Review: The Perks of Being a Wallflower.

“And I wonder if anyone is really happy. I hope they are. I really hope they are.”

The Perks of Being a Wallflower” by Stephen Chbosky

It has been a very, very long time (too long?) since a book has affected me in the way that The Perks of Being a Wallflower has. I’m talking spending the whole day being teary-eyed and openly crying on the train home affected. Granted, I was menstruating that day and juggling with some work stress and new relationship stress, too, but even if my emotions hadn’t already been in a messy bundle, I know Stephen Chbosky’s tale of a distant, passive youth in the ’90s would have hit hard. I wish I had discovered this book a little over a decade ago in my own high school years. It’s absolutely incredible.

Charlie is about to enter high school after losing his best (and possibly only) friend to suicide last year, and he tells his story via letters to a stranger he is writing to be “she said you listen and understand and didn’t try to sleep with that person at that party even though you could have.” He doesn’t want this person to try to figure out who he is or to write back or anything; he just wants someone to write to and tell his story, a story that involves a blossoming friendship with siblings Patrick and Sam, which leads him down a fascinating road of sex, drugs, and Rocky Horror Picture Show. It leads him to discover who he is, what he has been, and who he will be. It’s the story of a wallflower, someone who observes and lets life pass them by, and how to discover when to start to participate.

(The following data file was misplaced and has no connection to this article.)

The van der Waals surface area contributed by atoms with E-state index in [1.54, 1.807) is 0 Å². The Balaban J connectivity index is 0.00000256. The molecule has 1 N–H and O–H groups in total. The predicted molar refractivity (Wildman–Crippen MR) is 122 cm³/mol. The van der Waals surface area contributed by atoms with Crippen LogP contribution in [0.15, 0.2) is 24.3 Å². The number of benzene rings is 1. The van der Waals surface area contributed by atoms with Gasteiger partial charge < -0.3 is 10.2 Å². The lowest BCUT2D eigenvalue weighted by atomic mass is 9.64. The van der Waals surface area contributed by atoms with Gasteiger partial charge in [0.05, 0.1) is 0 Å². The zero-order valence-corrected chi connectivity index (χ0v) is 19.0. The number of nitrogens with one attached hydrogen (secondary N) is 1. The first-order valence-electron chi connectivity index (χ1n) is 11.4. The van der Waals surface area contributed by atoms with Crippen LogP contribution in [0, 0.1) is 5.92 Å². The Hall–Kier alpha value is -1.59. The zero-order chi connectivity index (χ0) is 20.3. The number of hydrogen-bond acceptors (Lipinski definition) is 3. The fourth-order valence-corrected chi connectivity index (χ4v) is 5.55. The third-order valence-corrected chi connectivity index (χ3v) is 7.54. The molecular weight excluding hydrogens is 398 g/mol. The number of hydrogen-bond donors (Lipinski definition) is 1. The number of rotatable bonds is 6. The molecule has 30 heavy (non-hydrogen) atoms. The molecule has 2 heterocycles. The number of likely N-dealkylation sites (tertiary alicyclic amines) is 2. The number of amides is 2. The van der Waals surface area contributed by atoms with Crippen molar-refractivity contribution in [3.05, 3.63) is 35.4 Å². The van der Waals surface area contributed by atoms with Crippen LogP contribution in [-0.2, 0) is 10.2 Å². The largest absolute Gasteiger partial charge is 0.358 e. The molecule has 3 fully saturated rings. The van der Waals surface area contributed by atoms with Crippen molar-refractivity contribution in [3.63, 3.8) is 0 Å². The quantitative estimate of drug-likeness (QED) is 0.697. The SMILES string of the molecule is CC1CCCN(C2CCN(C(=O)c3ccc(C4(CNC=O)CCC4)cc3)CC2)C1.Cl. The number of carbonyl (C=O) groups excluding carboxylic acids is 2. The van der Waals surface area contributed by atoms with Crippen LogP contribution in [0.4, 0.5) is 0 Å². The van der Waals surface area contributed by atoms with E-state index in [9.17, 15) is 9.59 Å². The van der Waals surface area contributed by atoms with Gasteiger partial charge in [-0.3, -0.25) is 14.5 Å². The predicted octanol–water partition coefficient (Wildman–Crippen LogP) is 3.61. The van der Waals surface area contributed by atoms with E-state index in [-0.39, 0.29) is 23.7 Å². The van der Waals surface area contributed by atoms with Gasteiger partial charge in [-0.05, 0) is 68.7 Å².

Written in a voice that is clear and concise, innocent and deep and naive and observant all at once, Perks is a truly beautiful book, a beautiful story with a beautiful main character. There were some parts that I wish there would have been a little bit more of (the disappointment I felt at the discovery that I was not being handed, finally, a very incredibly impressive male bisexual character in literature still makes me sigh), but there were so many things right about it that those little details don’t sting too much. Because, even if I would have done things a little differently, there’s no denying that this is Chbosky’s character through and through and I can’t begrudge him for staying incredibly true to Charlie.

If you haven’t read this book, it comes to me highly recommended as an excellent slice of young adult fiction that I expect I’ll be revisiting annually.

Books read: 009/100.

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